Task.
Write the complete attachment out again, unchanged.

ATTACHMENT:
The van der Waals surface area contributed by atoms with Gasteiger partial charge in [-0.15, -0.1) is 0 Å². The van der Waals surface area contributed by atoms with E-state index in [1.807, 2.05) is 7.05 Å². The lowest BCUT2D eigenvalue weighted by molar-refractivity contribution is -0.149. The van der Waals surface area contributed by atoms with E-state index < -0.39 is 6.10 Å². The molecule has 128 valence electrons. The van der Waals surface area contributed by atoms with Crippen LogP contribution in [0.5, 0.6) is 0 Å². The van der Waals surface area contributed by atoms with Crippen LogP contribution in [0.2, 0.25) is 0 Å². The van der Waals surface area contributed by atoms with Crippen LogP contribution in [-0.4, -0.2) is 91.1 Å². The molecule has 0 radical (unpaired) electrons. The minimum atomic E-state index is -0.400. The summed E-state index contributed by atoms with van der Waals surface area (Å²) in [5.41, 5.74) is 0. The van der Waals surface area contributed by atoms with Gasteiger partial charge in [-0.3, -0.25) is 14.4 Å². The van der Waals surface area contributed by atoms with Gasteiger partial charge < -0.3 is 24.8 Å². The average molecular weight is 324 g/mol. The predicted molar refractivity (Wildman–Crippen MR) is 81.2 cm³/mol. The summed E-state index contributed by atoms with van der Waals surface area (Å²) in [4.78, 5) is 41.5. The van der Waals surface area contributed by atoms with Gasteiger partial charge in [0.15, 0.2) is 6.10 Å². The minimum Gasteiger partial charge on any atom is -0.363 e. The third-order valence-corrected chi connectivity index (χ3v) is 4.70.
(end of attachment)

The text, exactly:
The van der Waals surface area contributed by atoms with Gasteiger partial charge in [-0.15, -0.1) is 0 Å². The van der Waals surface area contributed by atoms with E-state index in [1.807, 2.05) is 7.05 Å². The lowest BCUT2D eigenvalue weighted by molar-refractivity contribution is -0.149. The van der Waals surface area contributed by atoms with E-state index < -0.39 is 6.10 Å². The molecule has 128 valence electrons. The van der Waals surface area contributed by atoms with Crippen LogP contribution in [0.5, 0.6) is 0 Å². The van der Waals surface area contributed by atoms with Crippen LogP contribution in [0.2, 0.25) is 0 Å². The van der Waals surface area contributed by atoms with Crippen LogP contribution in [-0.4, -0.2) is 91.1 Å². The molecule has 0 radical (unpaired) electrons. The minimum atomic E-state index is -0.400. The summed E-state index contributed by atoms with van der Waals surface area (Å²) in [5.41, 5.74) is 0. The van der Waals surface area contributed by atoms with Gasteiger partial charge in [-0.3, -0.25) is 14.4 Å². The van der Waals surface area contributed by atoms with Gasteiger partial charge < -0.3 is 24.8 Å². The average molecular weight is 324 g/mol. The predicted molar refractivity (Wildman–Crippen MR) is 81.2 cm³/mol. The summed E-state index contributed by atoms with van der Waals surface area (Å²) in [4.78, 5) is 41.5. The van der Waals surface area contributed by atoms with Gasteiger partial charge in [0.15, 0.2) is 6.10 Å². The minimum Gasteiger partial charge on any atom is -0.363 e. The third-order valence-corrected chi connectivity index (χ3v) is 4.70.